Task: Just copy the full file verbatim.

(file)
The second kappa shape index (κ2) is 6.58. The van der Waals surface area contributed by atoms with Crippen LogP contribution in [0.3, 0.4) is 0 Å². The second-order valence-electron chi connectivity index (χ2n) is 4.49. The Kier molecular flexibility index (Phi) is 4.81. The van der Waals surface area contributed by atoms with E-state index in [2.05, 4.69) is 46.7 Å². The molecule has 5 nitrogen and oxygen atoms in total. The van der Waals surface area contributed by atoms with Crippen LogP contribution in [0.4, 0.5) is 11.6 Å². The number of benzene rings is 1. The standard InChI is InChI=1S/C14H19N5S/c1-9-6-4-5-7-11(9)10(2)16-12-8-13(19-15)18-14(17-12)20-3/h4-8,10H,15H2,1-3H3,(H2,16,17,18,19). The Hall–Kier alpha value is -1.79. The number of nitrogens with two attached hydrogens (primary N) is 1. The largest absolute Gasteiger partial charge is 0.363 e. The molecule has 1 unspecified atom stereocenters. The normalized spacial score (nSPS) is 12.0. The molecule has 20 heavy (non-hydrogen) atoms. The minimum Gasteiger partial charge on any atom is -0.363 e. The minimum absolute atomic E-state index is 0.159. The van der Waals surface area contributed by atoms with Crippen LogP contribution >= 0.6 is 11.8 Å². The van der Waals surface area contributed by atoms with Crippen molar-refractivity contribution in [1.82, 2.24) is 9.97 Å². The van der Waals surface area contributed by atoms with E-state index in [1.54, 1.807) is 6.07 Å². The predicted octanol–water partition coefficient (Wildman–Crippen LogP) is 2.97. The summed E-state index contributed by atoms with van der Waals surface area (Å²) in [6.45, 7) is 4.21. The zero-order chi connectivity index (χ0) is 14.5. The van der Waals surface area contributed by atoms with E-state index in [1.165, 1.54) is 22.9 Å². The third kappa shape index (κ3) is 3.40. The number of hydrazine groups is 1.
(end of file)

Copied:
The second kappa shape index (κ2) is 6.58. The van der Waals surface area contributed by atoms with Crippen LogP contribution in [0.3, 0.4) is 0 Å². The second-order valence-electron chi connectivity index (χ2n) is 4.49. The Kier molecular flexibility index (Phi) is 4.81. The van der Waals surface area contributed by atoms with E-state index in [2.05, 4.69) is 46.7 Å². The molecule has 5 nitrogen and oxygen atoms in total. The van der Waals surface area contributed by atoms with Crippen LogP contribution in [0.4, 0.5) is 11.6 Å². The number of benzene rings is 1. The standard InChI is InChI=1S/C14H19N5S/c1-9-6-4-5-7-11(9)10(2)16-12-8-13(19-15)18-14(17-12)20-3/h4-8,10H,15H2,1-3H3,(H2,16,17,18,19). The Hall–Kier alpha value is -1.79. The number of nitrogens with two attached hydrogens (primary N) is 1. The largest absolute Gasteiger partial charge is 0.363 e. The molecule has 1 unspecified atom stereocenters. The normalized spacial score (nSPS) is 12.0. The molecule has 20 heavy (non-hydrogen) atoms. The minimum Gasteiger partial charge on any atom is -0.363 e. The minimum absolute atomic E-state index is 0.159. The van der Waals surface area contributed by atoms with Crippen LogP contribution >= 0.6 is 11.8 Å². The van der Waals surface area contributed by atoms with Crippen molar-refractivity contribution in [1.82, 2.24) is 9.97 Å². The van der Waals surface area contributed by atoms with E-state index in [1.54, 1.807) is 6.07 Å². The predicted octanol–water partition coefficient (Wildman–Crippen LogP) is 2.97. The summed E-state index contributed by atoms with van der Waals surface area (Å²) in [6.45, 7) is 4.21. The zero-order chi connectivity index (χ0) is 14.5. The van der Waals surface area contributed by atoms with E-state index in [1.165, 1.54) is 22.9 Å². The third kappa shape index (κ3) is 3.40. The number of hydrazine groups is 1.